3. Application of Rule 19 :
(a) On the basis of these facts we are not convinced that the International is a party to be joined if feasible under Rule 19(a). Complete relief can be accorded appellants by money damages and such injunctive relief as is necessary to prevent future discrimination and to eliminate the effects of past illegal discrimination. No party has called to our attention, and we have been unable to find on our own, any agreement negotiated by the International Union which would be in any way affected by such a judgment. In these circumstances Rule 19(a) does not require the presence of the International. See Butler v. Local No. 4 and Local No. 269, Laborers' Union, 308 F. Supp. 528, 532 (N.D.Ill.1969). Cf. I.O. Koven and Bros. Inc. v. Local Union 5767, United Steel-workers, 250 F. Supp. 810, 813-814 (D.N.J.1966), aff'd in part, and rev'd in part on the other grounds, 381 F.2d 196 (3 Cir., 1967).
Local 19 and LOF make much of the fact that the International Union is the sole and exclusive bargaining agent for appellants and other employees at LOF's Ottawa plants and that the local, maleonly seniority agreement was negotiated on the basis of authority conferred in Section 9 of the master agreement. Section 9 empowers a specific plant's management and the Industrial Relations Committee composed of local union officers and other members to modify the master agreement's seniority rules by mutual assent. Thus, it is argued that the local agreements are really a part of the master agreement which is negotiated and signed by the International Union and that the local agreements are negotiated and signed by members of Local 19 in their capacity not as members and officers of the autonomous Local but as members of the International Union. We reject this analysis. It is the very sort of formalistic, inflexible reasoning that Rule 19 was designed to avoid. Provident Bank & Trust Co. v. Patterson, supra. The question is what practical prejudice will the International Union, Local 19 and LOF risk if the case is adjudicated in the International Union's absence. We see none. Section 9 of the master agreement indicates a decision by LOF and the International Union that seniority should be determined, if possible, by mutual agreement at the plant level. By delegating to local union members the power and responsibility to represent their own interests on the seniority issue, the International Union necessarily decided that uniformity was undesirable or at least non-essential. If appellants prevail, only local agreements and practices will be affected. It would not appear necessary for the District Court to modify any language in the master agreement or take any other action that might affect the interests of the International Union's members outside Local 19. Likewise, the record reveals that Local 19 has its own treasury that will be available to satisfy any monetary judgment that might be rendered against it. There has been no suggestion that the International Union would somehow be liable for a judgment rendered against Local 19.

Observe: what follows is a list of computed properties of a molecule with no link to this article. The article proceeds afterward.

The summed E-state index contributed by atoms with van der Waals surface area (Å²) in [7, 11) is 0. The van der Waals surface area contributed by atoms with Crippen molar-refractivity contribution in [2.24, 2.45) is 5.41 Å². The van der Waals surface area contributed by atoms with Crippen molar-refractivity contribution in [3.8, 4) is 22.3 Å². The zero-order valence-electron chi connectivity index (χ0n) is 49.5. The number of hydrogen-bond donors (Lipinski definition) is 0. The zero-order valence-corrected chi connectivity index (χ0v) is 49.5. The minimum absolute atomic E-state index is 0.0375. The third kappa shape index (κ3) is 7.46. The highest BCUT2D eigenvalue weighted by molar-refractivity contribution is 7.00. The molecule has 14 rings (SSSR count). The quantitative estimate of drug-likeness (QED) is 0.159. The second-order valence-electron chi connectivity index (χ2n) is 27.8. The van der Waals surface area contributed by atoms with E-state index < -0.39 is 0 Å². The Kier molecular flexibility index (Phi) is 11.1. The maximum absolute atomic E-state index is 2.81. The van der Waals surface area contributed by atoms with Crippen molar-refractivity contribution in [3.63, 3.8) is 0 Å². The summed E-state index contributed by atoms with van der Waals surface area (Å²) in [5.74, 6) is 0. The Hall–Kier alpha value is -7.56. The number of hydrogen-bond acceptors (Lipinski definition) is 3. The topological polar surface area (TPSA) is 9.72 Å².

Nor does there appear to be any substantial risk that the LOF or Local 19 will be prejudiced by adjudication in the International Union's absence. Local 19 states that LOF would be subject to suit by the International Union over its contract and therefore subject to the risk of inconsistent judgments. We doubt, however, that the International Union would have standing to enforce a local agreement, especially in the event local practices and agreements are adjudged illegal and discriminatory in this suit. However, we need not pursue this inquiry further ...